There are a lot of high points to his dialogue -- his Spider-Man is spot on, with lines like “Was that Skrully of me?” But whereas GREEN LANTERN 21 starts a superhero epic that conveys history, moves the plot forward, but doesn’t overwhelm -- NEW AVENGERS 32 is too much talky, too confusing to follow, and really only has one thing that happens plot-wise. The Skrull Invasion’s a neat idea, but I think I’ll hold off on my big Marvel crossovers until Mark Millar is writing them again.

Tell me more: Skrulls, Brian Michael Bendis.

Review - Green Lantern 21

By Geoff Johns, Ivan Reis & Oclair Albert.
Colors by Moose Baumann, Letters by Rob Leigh
Published by DC Comics, July 2007. $2.99

A pair of superhero sagas tonight -- first, GREEN LANTERN! The cover says this is part two of “The Sinestro Corps War,” while page one says it’s chapter one of “Sinestro Corps” -- either way, this issues features the fallout of Sinestro’s master plan to wipe out the Green Lanterns throughout the galaxy. Now, I was born and raised a Marvel man -- I kept up with DC mostly through the SUPER FRIENDS and SUPER POWERS TV shows, so I know Sinestro is the pink guy with the mustache who fights Green Lantern. What this issue tells me is that he’s teamed up with an assortment of DC baddies -- Cyborg Superman from the “Reign of the Superman” story of the 90’s, Superboy Prime from INFINITE CRISIS, and the robot Manhunters from I-don’t-know-what -- and they’re murdering Green Lanterns, following the rings to their replacements, and murdering them too. The villains wield yellow power rings, and there’s an evil insect-like parasite involved called Parallax that used to possess to Green Lantern Hal Jordan, and now possesses Green Lantern Kyle Rayner.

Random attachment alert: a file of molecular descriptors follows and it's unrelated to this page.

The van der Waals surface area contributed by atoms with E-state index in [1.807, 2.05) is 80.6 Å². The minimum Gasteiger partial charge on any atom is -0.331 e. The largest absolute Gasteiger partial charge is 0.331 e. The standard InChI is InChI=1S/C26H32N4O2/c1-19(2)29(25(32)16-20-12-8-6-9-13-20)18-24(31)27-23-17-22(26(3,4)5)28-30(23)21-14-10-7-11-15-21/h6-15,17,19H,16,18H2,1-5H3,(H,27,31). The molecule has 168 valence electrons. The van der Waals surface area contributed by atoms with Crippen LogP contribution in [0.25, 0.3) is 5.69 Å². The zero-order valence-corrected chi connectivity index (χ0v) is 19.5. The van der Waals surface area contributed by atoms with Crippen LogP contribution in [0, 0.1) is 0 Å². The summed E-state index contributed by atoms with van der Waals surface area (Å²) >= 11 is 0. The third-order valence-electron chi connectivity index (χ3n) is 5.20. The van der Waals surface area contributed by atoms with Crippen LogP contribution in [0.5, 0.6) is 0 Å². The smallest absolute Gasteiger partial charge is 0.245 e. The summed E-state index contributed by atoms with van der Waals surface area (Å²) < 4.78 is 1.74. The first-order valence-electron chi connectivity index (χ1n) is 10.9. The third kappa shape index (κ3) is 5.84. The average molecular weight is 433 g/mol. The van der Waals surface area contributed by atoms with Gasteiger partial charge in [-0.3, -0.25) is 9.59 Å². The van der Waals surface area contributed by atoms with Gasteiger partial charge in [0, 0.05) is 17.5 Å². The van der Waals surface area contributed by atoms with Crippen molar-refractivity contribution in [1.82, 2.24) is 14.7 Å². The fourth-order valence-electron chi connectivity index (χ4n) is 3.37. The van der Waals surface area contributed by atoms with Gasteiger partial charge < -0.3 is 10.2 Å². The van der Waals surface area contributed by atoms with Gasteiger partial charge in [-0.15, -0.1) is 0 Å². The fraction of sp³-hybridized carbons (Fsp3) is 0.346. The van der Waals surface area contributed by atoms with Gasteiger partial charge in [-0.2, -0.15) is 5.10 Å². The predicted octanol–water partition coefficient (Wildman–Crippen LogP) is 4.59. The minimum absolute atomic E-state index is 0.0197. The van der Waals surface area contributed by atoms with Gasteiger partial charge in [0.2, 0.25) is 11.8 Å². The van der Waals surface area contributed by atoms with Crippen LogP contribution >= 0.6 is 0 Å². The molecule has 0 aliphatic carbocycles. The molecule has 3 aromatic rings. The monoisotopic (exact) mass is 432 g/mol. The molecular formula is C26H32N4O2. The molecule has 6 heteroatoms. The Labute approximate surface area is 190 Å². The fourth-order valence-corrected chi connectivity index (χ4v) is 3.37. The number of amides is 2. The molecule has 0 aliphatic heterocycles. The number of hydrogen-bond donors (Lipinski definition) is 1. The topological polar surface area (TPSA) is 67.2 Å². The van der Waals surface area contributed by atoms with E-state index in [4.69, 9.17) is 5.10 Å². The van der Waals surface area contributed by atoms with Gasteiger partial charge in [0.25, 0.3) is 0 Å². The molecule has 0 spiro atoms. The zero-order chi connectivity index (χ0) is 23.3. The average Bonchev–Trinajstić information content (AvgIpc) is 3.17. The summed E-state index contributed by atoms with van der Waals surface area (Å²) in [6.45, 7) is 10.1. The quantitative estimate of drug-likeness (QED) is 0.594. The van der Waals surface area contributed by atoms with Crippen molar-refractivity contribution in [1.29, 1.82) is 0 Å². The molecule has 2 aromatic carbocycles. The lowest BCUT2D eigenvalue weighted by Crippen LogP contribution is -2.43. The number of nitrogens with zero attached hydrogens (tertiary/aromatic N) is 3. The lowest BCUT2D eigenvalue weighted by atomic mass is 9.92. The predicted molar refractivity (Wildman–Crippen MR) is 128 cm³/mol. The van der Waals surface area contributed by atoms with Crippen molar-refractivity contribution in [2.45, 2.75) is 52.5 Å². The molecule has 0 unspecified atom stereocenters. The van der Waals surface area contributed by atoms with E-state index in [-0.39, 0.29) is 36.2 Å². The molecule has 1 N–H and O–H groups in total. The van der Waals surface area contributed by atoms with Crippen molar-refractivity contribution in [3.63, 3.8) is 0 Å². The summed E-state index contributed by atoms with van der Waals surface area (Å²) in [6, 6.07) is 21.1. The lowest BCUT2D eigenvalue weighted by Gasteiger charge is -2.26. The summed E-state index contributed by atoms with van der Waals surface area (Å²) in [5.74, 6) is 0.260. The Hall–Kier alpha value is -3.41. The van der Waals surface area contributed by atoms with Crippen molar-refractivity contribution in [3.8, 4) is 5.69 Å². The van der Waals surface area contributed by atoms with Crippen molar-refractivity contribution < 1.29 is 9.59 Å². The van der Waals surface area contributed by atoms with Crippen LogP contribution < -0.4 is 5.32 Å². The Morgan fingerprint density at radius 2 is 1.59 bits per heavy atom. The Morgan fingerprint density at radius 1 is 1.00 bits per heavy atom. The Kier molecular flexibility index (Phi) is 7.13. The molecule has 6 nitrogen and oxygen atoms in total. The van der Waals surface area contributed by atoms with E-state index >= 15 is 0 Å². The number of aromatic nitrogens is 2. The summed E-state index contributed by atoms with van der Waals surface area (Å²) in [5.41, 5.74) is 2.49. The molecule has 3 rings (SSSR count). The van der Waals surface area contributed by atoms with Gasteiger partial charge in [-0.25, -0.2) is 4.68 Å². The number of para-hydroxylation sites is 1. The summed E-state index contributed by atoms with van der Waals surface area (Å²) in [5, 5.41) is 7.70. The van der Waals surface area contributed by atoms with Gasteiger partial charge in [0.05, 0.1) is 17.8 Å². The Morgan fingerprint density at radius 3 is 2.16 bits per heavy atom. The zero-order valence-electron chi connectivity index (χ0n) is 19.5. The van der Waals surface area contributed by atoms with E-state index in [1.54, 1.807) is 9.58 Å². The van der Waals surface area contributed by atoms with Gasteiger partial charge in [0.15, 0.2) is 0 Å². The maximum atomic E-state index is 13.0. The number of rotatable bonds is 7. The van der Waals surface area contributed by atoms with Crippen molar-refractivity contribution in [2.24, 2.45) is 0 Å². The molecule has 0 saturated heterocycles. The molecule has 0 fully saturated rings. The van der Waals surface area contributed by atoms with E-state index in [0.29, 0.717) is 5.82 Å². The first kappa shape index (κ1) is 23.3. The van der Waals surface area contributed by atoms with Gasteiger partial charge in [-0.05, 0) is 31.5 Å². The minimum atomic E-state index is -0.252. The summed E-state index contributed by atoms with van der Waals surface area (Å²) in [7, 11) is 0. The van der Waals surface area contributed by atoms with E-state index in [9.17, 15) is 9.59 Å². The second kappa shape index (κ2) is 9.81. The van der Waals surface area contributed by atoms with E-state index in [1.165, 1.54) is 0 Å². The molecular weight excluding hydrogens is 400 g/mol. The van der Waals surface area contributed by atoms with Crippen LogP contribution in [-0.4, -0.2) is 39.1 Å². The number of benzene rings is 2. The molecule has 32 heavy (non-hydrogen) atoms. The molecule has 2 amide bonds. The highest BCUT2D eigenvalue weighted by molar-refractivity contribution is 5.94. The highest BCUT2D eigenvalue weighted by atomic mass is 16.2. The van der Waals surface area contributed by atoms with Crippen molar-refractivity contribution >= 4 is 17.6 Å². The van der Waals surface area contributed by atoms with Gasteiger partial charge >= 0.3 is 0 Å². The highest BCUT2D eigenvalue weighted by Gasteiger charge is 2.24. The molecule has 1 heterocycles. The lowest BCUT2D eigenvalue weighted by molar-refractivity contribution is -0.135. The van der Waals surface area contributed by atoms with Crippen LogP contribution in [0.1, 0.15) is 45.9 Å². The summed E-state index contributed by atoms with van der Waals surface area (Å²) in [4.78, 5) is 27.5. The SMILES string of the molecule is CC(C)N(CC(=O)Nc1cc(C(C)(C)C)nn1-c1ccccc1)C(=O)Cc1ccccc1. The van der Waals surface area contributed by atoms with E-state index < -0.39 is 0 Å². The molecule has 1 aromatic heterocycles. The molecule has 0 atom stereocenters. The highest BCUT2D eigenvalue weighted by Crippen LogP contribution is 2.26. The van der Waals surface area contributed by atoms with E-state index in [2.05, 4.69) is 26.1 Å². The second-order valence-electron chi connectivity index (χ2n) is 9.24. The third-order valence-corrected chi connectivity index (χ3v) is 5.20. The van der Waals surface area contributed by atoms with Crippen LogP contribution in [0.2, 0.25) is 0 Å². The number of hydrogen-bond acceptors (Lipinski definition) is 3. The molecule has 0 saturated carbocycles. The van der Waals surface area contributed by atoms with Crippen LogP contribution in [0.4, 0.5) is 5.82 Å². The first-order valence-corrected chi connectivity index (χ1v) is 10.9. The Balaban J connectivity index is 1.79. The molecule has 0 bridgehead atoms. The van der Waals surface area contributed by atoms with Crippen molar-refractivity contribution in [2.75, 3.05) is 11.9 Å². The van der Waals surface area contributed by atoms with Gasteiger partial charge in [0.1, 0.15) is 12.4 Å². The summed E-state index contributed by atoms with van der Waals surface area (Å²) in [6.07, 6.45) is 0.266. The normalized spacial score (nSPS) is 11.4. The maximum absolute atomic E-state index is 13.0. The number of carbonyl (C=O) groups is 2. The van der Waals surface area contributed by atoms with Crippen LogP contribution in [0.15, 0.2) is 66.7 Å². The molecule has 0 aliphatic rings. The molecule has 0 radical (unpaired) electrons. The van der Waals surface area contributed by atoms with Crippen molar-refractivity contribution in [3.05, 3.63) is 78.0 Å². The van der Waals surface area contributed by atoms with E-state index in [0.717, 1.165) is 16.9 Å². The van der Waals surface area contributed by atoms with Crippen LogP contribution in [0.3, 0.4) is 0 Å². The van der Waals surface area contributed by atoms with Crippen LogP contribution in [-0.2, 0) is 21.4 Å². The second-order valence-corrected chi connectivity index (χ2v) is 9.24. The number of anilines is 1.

Whew! The good news is that most of that information flows like honey and doesn’t impede the enjoyment of the story whatsoever. In fact, it probably amplifies it -- even without the benefit of a “Previously In…” page like Marvel uses these days, it’s not that hard to get caught up in the story, and it feels -- in a good way -- like I’m being plopped into a superhero sci-fi epic that has been going on for some time now. There’s a lot of history here to take in, especially for someone (me!) who doesn’t know many Green Lantern specifics, but it reminds me of the way I felt when I read SECRET WARS as a kid -- there was a large cast of characters with pre-existing relationships, but I was able to keep up with what was happening now while appreciating the history they were sprung from.